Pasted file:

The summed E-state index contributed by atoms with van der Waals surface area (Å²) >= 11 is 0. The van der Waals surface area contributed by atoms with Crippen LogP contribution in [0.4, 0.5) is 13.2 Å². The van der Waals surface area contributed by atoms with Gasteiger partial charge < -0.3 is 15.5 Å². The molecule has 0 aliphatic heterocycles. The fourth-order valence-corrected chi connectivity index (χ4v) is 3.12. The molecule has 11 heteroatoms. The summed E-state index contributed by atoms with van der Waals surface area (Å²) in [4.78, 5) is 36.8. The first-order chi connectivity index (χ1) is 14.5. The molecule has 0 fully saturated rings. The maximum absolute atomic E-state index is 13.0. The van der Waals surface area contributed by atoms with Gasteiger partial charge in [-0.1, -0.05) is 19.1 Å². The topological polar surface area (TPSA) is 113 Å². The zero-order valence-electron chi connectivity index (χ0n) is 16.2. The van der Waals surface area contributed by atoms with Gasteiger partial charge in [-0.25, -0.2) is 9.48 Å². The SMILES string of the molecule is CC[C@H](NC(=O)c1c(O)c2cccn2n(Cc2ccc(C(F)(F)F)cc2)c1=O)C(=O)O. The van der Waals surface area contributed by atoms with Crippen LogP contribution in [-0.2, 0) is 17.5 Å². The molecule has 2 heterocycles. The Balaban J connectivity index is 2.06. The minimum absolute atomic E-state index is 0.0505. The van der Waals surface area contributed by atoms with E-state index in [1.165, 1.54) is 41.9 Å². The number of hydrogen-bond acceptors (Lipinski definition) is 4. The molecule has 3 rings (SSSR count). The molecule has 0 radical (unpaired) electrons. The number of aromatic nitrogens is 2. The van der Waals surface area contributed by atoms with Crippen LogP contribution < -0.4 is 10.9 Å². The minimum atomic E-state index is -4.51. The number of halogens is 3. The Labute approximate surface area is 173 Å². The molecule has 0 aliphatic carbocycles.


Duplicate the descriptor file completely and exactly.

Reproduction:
The summed E-state index contributed by atoms with van der Waals surface area (Å²) >= 11 is 0. The van der Waals surface area contributed by atoms with Crippen LogP contribution in [0.4, 0.5) is 13.2 Å². The van der Waals surface area contributed by atoms with Gasteiger partial charge < -0.3 is 15.5 Å². The molecule has 0 aliphatic heterocycles. The fourth-order valence-corrected chi connectivity index (χ4v) is 3.12. The molecule has 11 heteroatoms. The summed E-state index contributed by atoms with van der Waals surface area (Å²) in [4.78, 5) is 36.8. The first-order chi connectivity index (χ1) is 14.5. The molecule has 0 fully saturated rings. The maximum absolute atomic E-state index is 13.0. The van der Waals surface area contributed by atoms with Gasteiger partial charge in [-0.1, -0.05) is 19.1 Å². The topological polar surface area (TPSA) is 113 Å². The zero-order valence-electron chi connectivity index (χ0n) is 16.2. The van der Waals surface area contributed by atoms with Gasteiger partial charge in [-0.25, -0.2) is 9.48 Å². The SMILES string of the molecule is CC[C@H](NC(=O)c1c(O)c2cccn2n(Cc2ccc(C(F)(F)F)cc2)c1=O)C(=O)O. The van der Waals surface area contributed by atoms with Crippen LogP contribution in [-0.2, 0) is 17.5 Å². The molecule has 2 heterocycles. The Balaban J connectivity index is 2.06. The minimum absolute atomic E-state index is 0.0505. The van der Waals surface area contributed by atoms with E-state index in [1.165, 1.54) is 41.9 Å². The number of hydrogen-bond acceptors (Lipinski definition) is 4. The molecule has 3 rings (SSSR count). The molecule has 0 radical (unpaired) electrons. The number of aromatic nitrogens is 2. The van der Waals surface area contributed by atoms with Crippen LogP contribution < -0.4 is 10.9 Å². The minimum atomic E-state index is -4.51. The number of halogens is 3. The Labute approximate surface area is 173 Å². The molecule has 0 aliphatic carbocycles.